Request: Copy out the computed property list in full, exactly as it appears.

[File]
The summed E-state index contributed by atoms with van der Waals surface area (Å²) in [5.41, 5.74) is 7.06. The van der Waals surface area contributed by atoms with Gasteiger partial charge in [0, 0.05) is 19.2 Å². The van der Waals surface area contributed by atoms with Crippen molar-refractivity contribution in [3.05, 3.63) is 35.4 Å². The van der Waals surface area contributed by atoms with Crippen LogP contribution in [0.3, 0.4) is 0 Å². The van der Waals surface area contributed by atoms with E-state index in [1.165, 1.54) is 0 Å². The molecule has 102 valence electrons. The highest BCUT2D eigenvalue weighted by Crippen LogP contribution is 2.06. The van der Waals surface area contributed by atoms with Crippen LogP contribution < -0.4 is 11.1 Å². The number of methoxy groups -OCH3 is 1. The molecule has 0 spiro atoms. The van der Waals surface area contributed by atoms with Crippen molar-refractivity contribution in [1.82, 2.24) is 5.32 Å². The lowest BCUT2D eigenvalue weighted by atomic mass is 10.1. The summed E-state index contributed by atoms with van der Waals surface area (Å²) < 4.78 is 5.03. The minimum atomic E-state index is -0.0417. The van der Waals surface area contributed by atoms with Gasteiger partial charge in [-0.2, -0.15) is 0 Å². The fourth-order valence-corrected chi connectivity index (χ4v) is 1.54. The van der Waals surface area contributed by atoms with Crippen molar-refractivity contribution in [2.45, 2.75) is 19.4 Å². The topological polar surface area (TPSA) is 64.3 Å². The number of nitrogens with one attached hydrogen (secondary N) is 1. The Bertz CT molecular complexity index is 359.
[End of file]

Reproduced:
The summed E-state index contributed by atoms with van der Waals surface area (Å²) in [5.41, 5.74) is 7.06. The van der Waals surface area contributed by atoms with Gasteiger partial charge in [0, 0.05) is 19.2 Å². The van der Waals surface area contributed by atoms with Crippen molar-refractivity contribution in [3.05, 3.63) is 35.4 Å². The van der Waals surface area contributed by atoms with Crippen LogP contribution in [0.3, 0.4) is 0 Å². The van der Waals surface area contributed by atoms with E-state index in [1.165, 1.54) is 0 Å². The molecule has 102 valence electrons. The highest BCUT2D eigenvalue weighted by Crippen LogP contribution is 2.06. The van der Waals surface area contributed by atoms with Crippen LogP contribution < -0.4 is 11.1 Å². The number of methoxy groups -OCH3 is 1. The molecule has 0 spiro atoms. The van der Waals surface area contributed by atoms with Crippen molar-refractivity contribution in [1.82, 2.24) is 5.32 Å². The lowest BCUT2D eigenvalue weighted by atomic mass is 10.1. The summed E-state index contributed by atoms with van der Waals surface area (Å²) < 4.78 is 5.03. The minimum atomic E-state index is -0.0417. The van der Waals surface area contributed by atoms with Gasteiger partial charge in [-0.2, -0.15) is 0 Å². The fourth-order valence-corrected chi connectivity index (χ4v) is 1.54. The van der Waals surface area contributed by atoms with Crippen molar-refractivity contribution in [2.45, 2.75) is 19.4 Å². The topological polar surface area (TPSA) is 64.3 Å². The number of nitrogens with one attached hydrogen (secondary N) is 1. The Bertz CT molecular complexity index is 359.